The first two params could be used to implement pattern matching, while the third might negatively affect relevancy (you do not care how often your category presented among the whole catalog of products) but is could be easily disabled.

To use term frequency, we need to **create computed field for each profile **in Sitecore Tracking field and **during products indexing duplicate profile key name **(or ID) n times, where n - profile key value. E.g. if you are searching for products with an “entertainment” profile key, products where this key was mentioned more times would be higher - which is obviously a part of the goal.

Another part is to give a higher score to terms which are more relevant to visitors profile and here boosting would take place, as we could add individual boost values to terms according to profile keys in visitors profile.

Strength of the approach:

  • This approach would work well with product promotion in search implemented via document boosts at index time.
  • It also should be quite scalable as we are using standard SOLR query and indexing options.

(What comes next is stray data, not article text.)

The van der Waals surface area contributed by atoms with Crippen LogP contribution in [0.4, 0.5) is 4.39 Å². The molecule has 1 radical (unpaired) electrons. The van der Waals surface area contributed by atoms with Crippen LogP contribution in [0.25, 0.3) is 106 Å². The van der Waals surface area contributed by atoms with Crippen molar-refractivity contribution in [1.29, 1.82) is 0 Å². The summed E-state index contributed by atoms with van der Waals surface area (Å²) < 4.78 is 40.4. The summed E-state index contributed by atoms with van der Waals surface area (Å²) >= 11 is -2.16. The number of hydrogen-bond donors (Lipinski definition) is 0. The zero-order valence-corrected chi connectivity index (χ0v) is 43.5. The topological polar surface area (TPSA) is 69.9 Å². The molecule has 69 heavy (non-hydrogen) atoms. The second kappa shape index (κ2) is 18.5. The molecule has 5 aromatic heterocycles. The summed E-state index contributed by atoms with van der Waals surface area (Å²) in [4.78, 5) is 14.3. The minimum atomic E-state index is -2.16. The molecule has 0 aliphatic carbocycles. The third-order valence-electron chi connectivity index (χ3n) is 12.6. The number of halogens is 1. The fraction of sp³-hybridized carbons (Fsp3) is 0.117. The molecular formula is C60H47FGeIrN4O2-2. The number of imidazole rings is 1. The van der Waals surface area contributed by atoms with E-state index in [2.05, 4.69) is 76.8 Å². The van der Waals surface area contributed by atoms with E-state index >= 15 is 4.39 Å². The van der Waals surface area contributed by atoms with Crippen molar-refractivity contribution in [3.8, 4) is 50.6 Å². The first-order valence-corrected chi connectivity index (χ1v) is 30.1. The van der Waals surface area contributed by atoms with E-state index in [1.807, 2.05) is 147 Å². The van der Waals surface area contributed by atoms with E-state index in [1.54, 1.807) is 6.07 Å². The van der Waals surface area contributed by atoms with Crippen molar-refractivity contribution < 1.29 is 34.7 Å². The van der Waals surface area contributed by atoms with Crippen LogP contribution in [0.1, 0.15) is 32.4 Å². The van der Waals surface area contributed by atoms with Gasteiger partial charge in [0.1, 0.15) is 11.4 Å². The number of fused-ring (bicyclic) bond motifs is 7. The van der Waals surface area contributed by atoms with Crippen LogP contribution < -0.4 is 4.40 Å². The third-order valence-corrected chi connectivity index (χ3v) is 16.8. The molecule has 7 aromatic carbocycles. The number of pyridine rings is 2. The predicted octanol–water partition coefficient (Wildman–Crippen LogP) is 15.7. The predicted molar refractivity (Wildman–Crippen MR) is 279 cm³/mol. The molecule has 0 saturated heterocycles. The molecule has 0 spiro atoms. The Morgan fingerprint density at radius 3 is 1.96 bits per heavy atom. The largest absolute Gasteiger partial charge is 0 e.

• Less computing load on Sitecore instance, which means relevant products might be heavily used.
  • Products or any other pages might be matched against visitors profile, current page profile, or even merged value.


  • You should maintain the scale of profile keys reasonable like up to 10 or 20, as you need to duplicate its name during indexing.
  • Also, a scale should be the same for all profile keys as one could become more important just because of different scales.
  • Might require advanced updates of SOLR configurations.

And disclaimer: as you probably understand by the absence of code this is a solution design, but I hope it won’t take too long to write some code for it =)

Follow me on Twitter @true_shoorik. Would be glad to discuss the ideas above in the comments.